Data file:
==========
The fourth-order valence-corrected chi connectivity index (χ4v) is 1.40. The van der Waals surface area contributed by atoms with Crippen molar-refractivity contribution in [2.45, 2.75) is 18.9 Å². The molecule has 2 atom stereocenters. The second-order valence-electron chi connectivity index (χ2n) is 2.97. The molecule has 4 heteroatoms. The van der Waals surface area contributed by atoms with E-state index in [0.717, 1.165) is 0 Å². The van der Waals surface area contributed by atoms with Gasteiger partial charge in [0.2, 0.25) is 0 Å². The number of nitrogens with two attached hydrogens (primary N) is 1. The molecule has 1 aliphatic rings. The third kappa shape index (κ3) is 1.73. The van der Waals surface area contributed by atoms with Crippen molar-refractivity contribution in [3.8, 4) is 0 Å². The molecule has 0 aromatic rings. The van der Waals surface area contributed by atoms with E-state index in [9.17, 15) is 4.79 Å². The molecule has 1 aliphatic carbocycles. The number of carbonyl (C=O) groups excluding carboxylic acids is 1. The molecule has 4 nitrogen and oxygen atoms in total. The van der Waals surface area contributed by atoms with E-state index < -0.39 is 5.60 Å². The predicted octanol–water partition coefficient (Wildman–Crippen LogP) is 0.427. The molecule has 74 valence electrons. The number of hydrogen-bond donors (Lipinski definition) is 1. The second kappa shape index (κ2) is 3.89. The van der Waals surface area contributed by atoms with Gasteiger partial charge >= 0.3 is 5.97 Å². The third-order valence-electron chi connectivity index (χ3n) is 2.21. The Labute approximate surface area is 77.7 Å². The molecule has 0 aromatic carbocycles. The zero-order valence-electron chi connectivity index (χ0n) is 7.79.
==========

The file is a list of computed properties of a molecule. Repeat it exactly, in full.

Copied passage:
The fourth-order valence-corrected chi connectivity index (χ4v) is 1.40. The van der Waals surface area contributed by atoms with Crippen molar-refractivity contribution in [2.45, 2.75) is 18.9 Å². The molecule has 2 atom stereocenters. The second-order valence-electron chi connectivity index (χ2n) is 2.97. The molecule has 4 heteroatoms. The van der Waals surface area contributed by atoms with E-state index in [0.717, 1.165) is 0 Å². The van der Waals surface area contributed by atoms with Gasteiger partial charge in [0.2, 0.25) is 0 Å². The number of nitrogens with two attached hydrogens (primary N) is 1. The molecule has 1 aliphatic rings. The third kappa shape index (κ3) is 1.73. The van der Waals surface area contributed by atoms with Crippen molar-refractivity contribution in [3.8, 4) is 0 Å². The molecule has 0 aromatic rings. The van der Waals surface area contributed by atoms with E-state index in [9.17, 15) is 4.79 Å². The molecule has 1 aliphatic carbocycles. The number of carbonyl (C=O) groups excluding carboxylic acids is 1. The molecule has 4 nitrogen and oxygen atoms in total. The van der Waals surface area contributed by atoms with E-state index < -0.39 is 5.60 Å². The predicted octanol–water partition coefficient (Wildman–Crippen LogP) is 0.427. The molecule has 74 valence electrons. The number of hydrogen-bond donors (Lipinski definition) is 1. The second kappa shape index (κ2) is 3.89. The van der Waals surface area contributed by atoms with Gasteiger partial charge >= 0.3 is 5.97 Å². The third-order valence-electron chi connectivity index (χ3n) is 2.21. The Labute approximate surface area is 77.7 Å². The molecule has 0 aromatic carbocycles. The zero-order valence-electron chi connectivity index (χ0n) is 7.79.